Not much has changed with the taskbar in Windows 8, you’ll still be able to use it the way you’re used to in Windows 7. Many Windows users just use the taskbar and give little thought to the way they can customize and use it. We’ll show you how to get the most out of the taskbar without the familiar Start Menu you were used to in previous versions of Windows.
How to use the Windows 8 taskbar toolbars
The Windows taskbar gives you access to a variety of programs and options you can quickly open without having to head to open things manually. You can pin programs to the taskbar, just like you can to the Start screen in Windows 8, and you can also control how the taskbar looks, is located and what icons show up in the notifications area.
Right-click anywhere on your taskbar.
This will open a menu that can allow you to add additional toolbars to the Windows 8 taskbar.
You’ll have the option to add a search bar, links, additional inputs, such as an the on-board keyboard and even a quick link to the desktop. You can even create your own “toolbars” for the Windows 8 taskbar.
All you need to do is check the toolbar you want to add to the taskbar, and Windows will add it automatically.
You can also create your own toolbar for the Windows 8 taskbar, which can be built from any folder on your PC.
Once created, you can then quickly jump to any file, EXE, etc. located within it right from the taskbar.
If you right-click the taskbar again, you can open the Task Manager.
From here, you can mange how items are running in Windows 8.
Working with taskbar options
Now, right-click the taskbar once more, and click “Properties.”
You can edit how the Windows 8 Taskbar Properties work.
The first tab, Taskbar, allows you to work with how the taskbar itself is utilized in Windows 8.
You can lock the taskbar, which keeps it in place. You an auto-hide the taskbar when you’re not hovering over it. You can also use small icons for your taskbar, which can be useful when you utilize a lot of pinned items on the taskbar.
The second tab, Jump Lists, lets you customize the amount of recent items in a jump list as well as whether you store your recently opened programs and items in the jump list.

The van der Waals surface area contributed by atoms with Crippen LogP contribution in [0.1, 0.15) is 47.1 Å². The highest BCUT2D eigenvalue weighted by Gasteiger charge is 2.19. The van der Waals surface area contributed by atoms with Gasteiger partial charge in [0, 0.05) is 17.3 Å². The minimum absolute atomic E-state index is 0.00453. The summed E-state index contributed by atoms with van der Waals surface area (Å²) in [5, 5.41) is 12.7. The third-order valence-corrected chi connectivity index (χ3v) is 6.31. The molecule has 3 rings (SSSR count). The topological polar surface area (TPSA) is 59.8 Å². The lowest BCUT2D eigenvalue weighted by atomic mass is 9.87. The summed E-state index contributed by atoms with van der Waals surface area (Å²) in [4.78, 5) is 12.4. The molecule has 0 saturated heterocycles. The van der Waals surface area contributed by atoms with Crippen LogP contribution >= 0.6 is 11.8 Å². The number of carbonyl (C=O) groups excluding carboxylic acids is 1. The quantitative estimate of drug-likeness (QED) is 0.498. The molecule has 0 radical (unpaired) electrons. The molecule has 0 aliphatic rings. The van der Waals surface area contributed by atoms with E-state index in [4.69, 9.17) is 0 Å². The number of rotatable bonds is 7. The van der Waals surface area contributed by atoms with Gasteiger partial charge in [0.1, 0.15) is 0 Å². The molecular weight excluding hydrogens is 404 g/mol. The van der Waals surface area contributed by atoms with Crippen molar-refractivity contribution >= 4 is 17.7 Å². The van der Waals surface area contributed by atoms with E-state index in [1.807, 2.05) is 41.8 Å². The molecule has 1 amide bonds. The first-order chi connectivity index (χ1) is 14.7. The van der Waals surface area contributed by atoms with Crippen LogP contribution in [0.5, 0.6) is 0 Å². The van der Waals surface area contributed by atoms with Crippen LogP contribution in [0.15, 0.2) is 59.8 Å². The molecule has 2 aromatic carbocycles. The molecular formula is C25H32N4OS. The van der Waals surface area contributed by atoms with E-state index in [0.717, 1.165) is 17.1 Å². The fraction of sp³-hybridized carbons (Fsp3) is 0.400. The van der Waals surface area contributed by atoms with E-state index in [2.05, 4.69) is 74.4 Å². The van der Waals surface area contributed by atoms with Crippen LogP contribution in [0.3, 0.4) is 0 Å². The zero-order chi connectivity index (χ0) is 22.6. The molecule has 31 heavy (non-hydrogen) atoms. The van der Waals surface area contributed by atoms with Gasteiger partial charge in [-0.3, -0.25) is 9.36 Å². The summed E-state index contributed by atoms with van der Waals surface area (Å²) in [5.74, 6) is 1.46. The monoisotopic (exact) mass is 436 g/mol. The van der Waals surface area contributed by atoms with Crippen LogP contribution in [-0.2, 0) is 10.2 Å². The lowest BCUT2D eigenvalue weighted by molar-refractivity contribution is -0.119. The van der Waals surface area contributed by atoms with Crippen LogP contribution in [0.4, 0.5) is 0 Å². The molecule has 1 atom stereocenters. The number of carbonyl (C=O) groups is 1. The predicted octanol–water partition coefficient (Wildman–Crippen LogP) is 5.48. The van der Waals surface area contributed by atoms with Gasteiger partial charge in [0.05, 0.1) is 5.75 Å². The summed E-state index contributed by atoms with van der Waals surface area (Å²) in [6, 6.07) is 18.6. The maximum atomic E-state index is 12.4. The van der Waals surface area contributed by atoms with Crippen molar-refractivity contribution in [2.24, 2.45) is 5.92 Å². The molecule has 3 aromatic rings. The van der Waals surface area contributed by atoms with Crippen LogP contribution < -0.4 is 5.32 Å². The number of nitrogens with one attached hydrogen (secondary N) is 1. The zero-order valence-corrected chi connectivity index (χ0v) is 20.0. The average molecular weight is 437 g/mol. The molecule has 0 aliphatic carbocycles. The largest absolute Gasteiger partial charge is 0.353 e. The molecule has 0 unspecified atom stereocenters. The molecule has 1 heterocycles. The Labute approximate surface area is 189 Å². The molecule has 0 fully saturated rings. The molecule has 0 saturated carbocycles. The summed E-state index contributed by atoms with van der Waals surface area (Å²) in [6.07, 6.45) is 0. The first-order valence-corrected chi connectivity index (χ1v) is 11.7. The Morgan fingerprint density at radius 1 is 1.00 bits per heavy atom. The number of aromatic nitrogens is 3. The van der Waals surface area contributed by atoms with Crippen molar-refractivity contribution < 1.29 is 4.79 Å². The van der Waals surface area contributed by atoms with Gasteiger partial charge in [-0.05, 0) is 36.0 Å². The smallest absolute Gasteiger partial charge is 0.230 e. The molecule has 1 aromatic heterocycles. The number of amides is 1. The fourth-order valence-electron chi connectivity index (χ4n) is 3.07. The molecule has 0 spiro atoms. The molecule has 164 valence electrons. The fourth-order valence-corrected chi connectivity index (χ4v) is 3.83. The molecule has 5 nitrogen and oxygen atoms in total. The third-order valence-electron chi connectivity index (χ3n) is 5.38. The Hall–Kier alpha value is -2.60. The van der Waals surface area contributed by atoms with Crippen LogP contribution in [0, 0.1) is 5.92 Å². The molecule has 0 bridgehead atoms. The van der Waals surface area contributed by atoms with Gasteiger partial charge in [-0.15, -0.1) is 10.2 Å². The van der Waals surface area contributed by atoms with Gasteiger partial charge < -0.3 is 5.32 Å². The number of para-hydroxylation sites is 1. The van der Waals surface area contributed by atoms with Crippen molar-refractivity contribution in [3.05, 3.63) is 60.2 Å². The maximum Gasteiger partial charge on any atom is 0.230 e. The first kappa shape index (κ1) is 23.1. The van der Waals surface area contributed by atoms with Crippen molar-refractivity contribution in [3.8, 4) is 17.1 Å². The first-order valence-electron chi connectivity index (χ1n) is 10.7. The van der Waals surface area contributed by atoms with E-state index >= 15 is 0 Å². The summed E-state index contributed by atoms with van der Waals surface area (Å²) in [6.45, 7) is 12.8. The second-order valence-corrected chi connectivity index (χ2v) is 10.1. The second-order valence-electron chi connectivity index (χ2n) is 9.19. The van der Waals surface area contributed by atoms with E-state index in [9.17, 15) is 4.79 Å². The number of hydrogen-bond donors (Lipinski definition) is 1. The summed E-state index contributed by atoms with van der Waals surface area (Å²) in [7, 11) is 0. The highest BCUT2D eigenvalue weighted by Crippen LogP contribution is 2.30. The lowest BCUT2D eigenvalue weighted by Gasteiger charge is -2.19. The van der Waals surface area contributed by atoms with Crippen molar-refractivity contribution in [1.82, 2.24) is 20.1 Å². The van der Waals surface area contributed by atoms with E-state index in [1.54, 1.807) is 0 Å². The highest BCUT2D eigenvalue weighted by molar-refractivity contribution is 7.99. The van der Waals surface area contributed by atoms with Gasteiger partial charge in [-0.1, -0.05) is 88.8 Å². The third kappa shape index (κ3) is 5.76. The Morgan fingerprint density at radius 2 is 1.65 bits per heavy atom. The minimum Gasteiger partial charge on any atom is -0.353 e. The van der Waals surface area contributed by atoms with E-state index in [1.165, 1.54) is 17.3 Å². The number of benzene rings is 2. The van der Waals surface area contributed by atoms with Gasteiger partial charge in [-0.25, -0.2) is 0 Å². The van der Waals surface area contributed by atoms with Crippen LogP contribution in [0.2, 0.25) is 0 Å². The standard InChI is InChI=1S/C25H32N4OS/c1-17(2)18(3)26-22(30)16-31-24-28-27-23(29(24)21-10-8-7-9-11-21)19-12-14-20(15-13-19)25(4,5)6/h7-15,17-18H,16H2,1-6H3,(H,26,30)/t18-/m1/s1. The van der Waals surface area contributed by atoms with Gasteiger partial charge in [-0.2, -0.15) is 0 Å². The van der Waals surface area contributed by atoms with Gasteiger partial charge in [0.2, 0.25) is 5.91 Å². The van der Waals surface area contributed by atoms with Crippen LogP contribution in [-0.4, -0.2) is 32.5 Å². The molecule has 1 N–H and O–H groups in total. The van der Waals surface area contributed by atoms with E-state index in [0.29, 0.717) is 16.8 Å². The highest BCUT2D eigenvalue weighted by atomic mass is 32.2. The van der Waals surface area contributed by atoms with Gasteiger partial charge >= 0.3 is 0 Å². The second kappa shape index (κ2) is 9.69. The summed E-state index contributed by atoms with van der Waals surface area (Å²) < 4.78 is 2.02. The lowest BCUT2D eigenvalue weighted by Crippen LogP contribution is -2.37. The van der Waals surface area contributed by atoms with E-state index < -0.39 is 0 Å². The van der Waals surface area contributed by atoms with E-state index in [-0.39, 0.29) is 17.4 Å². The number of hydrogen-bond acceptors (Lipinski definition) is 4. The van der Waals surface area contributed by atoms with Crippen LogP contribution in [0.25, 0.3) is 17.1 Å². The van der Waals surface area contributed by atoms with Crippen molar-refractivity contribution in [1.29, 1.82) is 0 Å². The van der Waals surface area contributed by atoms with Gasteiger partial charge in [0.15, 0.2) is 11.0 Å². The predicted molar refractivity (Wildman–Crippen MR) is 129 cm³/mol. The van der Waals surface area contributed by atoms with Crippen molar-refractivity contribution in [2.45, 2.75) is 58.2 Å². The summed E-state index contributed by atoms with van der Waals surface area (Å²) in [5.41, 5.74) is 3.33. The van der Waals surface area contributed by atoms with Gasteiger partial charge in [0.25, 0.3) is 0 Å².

The final tab, Toolbars, allows you to add toolbars similar to the steps we showed you above.
Customizing your notifications
Click the “Up” arrow to open the Notifications Area, then click “Customize.”
From the taskbar to here, you can now customize the notifications that show up in your taskbar.
Under Behaviors for each icon, simply change the settings for how it’s displayed. Your taskbar will show those notifications as you see fit.
Now, click “Customize notification icons.”
This will allow you change the behaviors of the default icons, such as Networking, Power, etc. that show up in the Windows 8 taskbar.
Moving the taskbar
If you right-click your taskbar in Windows 8 again, and click “Lock the Taskbar,” you can now drag and drop it to either the top, right, left or back to the bottom of your Windows 8 screen.
As long as you keep Lock the Taskbar unchecked, you can move the taskbar as you see fit.
Pinning items to the taskbar
Most program shortcuts in Windows allow you to pin it to the taskbar.
This not only gives you a direct way to launch a program, but it also gives you access to jump lists if available which can make using these pinned items even more efficient.
In order to pin an item to your taskbar, right-click on a shortcut.
Then, click “Pin to Taskbar.”
Now, that item will appear in your taskbar. When you right-click on it, it’s jump list if available will appear.
You can then access additional functions right from the taskbar pin as opposed to opening the program and finding it yourself.
What good it the Windows 8 taskbar without the Start Menu?
The Windows 8 taskbar is still a viable way to take advantage of desktop-based programs. Even without the Start Menu, and even in Windows 7 where you use it, you can still use the taskbar as a way to launch programs without touching the Start Menu at all. Just because the Start Menu was removed from Windows 8 doesn’t mean you can’t still use the taskbar the way you’re used to.